Appleton's Cyclopedia of American Biography, edited by James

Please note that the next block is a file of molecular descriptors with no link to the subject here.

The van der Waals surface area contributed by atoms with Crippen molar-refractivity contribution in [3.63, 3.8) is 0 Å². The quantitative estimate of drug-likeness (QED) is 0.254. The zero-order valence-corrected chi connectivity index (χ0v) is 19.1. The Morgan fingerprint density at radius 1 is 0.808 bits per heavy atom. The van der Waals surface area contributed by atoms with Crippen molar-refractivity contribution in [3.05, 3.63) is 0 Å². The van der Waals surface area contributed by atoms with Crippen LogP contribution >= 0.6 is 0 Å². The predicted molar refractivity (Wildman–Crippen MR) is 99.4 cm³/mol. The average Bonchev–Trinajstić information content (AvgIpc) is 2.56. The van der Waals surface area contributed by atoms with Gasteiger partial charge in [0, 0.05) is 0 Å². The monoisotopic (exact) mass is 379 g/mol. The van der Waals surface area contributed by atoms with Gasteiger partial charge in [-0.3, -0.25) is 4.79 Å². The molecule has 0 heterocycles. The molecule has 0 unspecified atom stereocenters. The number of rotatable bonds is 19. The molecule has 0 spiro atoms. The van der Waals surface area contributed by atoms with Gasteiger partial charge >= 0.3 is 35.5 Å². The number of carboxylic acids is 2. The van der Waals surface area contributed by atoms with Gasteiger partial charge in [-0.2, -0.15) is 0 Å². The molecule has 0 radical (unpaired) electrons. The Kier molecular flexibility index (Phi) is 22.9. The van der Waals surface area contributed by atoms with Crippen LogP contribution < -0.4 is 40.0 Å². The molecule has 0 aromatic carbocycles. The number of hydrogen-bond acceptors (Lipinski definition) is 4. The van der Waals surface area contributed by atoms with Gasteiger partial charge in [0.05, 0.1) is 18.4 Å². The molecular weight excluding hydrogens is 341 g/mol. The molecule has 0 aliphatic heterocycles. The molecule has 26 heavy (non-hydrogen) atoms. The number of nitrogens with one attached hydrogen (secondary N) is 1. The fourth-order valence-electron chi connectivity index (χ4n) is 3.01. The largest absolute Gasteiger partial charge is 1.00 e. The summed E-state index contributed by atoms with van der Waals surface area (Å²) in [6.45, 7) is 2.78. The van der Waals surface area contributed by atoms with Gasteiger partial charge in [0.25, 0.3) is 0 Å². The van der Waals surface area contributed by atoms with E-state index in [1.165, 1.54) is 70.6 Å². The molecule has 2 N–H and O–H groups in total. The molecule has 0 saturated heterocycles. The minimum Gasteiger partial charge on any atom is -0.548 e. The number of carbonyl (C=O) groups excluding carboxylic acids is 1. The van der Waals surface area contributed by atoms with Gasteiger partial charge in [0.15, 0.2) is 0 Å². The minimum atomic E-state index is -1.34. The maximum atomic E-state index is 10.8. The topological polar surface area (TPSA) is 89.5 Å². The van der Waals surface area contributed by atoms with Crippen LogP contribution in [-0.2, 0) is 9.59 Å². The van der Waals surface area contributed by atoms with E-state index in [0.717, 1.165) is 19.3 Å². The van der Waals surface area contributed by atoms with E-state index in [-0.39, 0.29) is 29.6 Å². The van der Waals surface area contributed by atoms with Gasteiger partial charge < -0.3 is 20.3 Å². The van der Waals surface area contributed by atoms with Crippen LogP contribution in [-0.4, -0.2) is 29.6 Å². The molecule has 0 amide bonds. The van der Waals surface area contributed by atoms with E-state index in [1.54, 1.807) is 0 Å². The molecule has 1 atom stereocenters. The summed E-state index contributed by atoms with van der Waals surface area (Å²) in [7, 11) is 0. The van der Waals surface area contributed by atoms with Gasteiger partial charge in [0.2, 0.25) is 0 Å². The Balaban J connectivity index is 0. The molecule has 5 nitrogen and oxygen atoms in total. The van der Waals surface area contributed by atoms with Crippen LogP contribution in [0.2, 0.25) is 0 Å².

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SEVIER, John, pioneer, born in Rockingham county, Virginia, 23 September, 1745" died near Fort Decatur, Georgia, 24 September, 1815. He was descended from an ancient French family who spelled their name Xavier'. His father, Valentine, emigrated to this country from London about 1740, and, settling in Rockingham county John was educated, until he was sixteen years of age, at the academy in Fredericksburg, Virginia, married the next year, and founded the village of Newmarket in the valley of the Shenandoah. He there became celebrated as an Indian fighter, was a victor in many battles with the neighboring tribes, and in 1772 was appointed captain in the Virginia line. In the spring of that year he removed to Watauga, a settlement on the western slope of the Alleghanies, and, by his courage, address, and military ability, became one of the principal men in the colony. When Lord Dunmore's war began in 1773 against the Shawnee and other Indian tribes, he resumed his rank in the Virginia line, served throughout the campaign, and on 10 October, 1774, took part ill the battle of Point Pleasant. At the beginning of the Revolution he drew up the memorial of the citizens of Watauga to the North Carolina legislature asking to be annexed to that colony, that "they might aid in the unhappy contest, and bear their full proportion of the expenses of the war." Their petition was granted and the whole of what is now Tennessee was organized into a county of North Carolina, then known as Washington district. Sevier was chosen a delegate to the State convention, and in the "declaration of rights" introduced a clause thus defining the limits of the state" "That it shall not be so construed as to prevent the establishment of one or more governments westward of this state, by consent of the legislature," showing that he had already in mind the establishment of a separate common wealth beyond the Alleghanies. In the spring of 1777 the legislature of North Carolina met, and Sevier was again a representative from Watauga, and procured for the settlement the establishment of courts and the extension of state laws. On his return he was appointed clerk of the county and district judge, and with James Robertson was in reality in control of all judicial and administrative functions in the settlement. He was elected colonel by the over-mountain people in the same year, enlisted every able-bodied male between the ages of sixteen and fifty in the militia, and commanded that force in innumerable Indian fights. He entered the territory of tile savages in 1779, burned their towns, and fought the successful battle of Boyd's Creek. With Colonel Isaac Shelby, in 1780, he planned the battle of King's Mountain, raised 480 men, was appointed their colonel, and in a critical moment of the action rushed on the enemy, up the slope of the mountain, within short range of their muskets, and turned the fortunes of the day. For this set-vice he received thanks and a sword and pistol from the North Carolina legislature. A fellow-soldier says of him, in that battle: " His eyes were flames of fire, and his words were electric bolts crashing down the ranks of the enemy." He subsequently rendered important services at Musgrove's mill and in defending the frontier against the ravages of the Indians. In 1781 he conducted several expeditions against the Chickamauga towns, was foremost in many skermishes as well as treaties and negotiations with the Indians, and was revered and loved by the settlers as their father and friend. At the close of the war the Watauga settlement had widely extended its borders, and contained a large and active population. But the vast territory which is now the state of Tennessee, comprising" about 29,000,000 acres, brought with its possession the obligation to bear a correspondingly large part of the Federal debt. Therefore, in June, 1784, tile legislature of North Carolina ceded it to the general government. When the news of this act reached the settlers they determined to form a government of their own, and then apply for admission into the Union. They were the more ready to do this as they considered themselves neglected by the North Carolina government. Accordingly, on 23 August, 1784, they called a convention, organized a constitution and state government, elected John Sevier governor, arid named their state Franklin, in honor of Benjamin Franklin. In the mean time, before the cession had been legally concluded, the legislature of North Carolina met again and made haste to undo what had been done at the former session. They gave the Watauga settlers a superior court, formed the militia into a brigade, and appointed Sevier brigadier-general. After this Sevier earnestly opposed the scheme of a separate government, and advised all his compatriots to take no further steps toward it; but public opinion was strongly against a return to North Carolina, and he finally consented to accept the governorship of the new state, taking the oath of office on 1 March, 1785. Within sixty days he established a superior court, reorganized the militia, and founded Washington college, the first institution of classical learning west of the Alleghanies. He also entered into treaties of peace with the Cherokee Indians after continued warfare for fifteen years, and for two years governed with unbroken prosperity. But dissatisfaction arose in North Carolina, and at the end of that time Governor Richard Caswell issued a proclamation declaring the new government to be a revolt and ordering that it be at once abandoned. Violence followed the attempt to subdue it, but the settlers finally submitted to a superior force. Sevier was captured and imprisoned, but rescued, and the country was ceded to the United States government under the title of the "territory south of the Ohio river." Sevier then took an oath of allegiance to the United States, was commissioned brigadier-general of that section in 1789, and in 1790 chosen to congress as the first representative from the valley of the Mississippi. He conducted the Etowah campaign against the Creeks and Cherokees in 1793, which completely broke the spirit of the Indians, so that they did not attack the French Broad and Holston settlements again during Sevier's lifetime, and in 1796, when the territory was admitted into the Union as the state of Tennessee, he was chosen its first governor. He served three consecutive terms, was re-elected three successive times after 1803, and was chosen a member of congress in 1811, and was returned to that body for a third term in 1815, but died before he could take his seat. Near the close of his congressional career he was appointed by President Monroe to act as United States commissioner to settle the boundary-line between Georgia and the Creek territory in Alabama. But the labor was too great, and he died in his tent, attended only by a few soldiers and Indians, His biographer, James R. Gilmore, says of him : "He was in the active service of his country from a boy of eighteen till he died at the age of seventy years. During all this period he was leader of men, and a prime mover in the important events which occurred beyond the Alleghanies. His sway was potent and undisputed in civil as well as military affairs. As long as he lived he was the real seat of power. A rule like his was never before nor since known in this country." A monument to his honor is erected in Nashville, and Sevier county, Tennessee, is named for him. See "The Rear-Guard of the Revolution," by James R. Gilmore (New York, 1886), and "Life of John Sevier," by the same author (1887).--His nephew, Ambrose Hundley, senator, born in Greene county, Tennessee, 4 November, 1801; died in Little Rock, Arkansas, 31 December, 1848, received little early education, removed to Arkansas territory in 1822, studied law, and was admitted to the bar in 1823. He was clerk of the territorial legislature and a member of that body, in 1823-'5, a delegate to congress in 1827-'36, haying been chosen as a Democrat, and United States senator from the latter year till 1848. During this service he was chairman of the committee on Indian affairs for many years, of that on foreign relations, and in 1848 was a United States commissioner to negotiate peace with Mexico.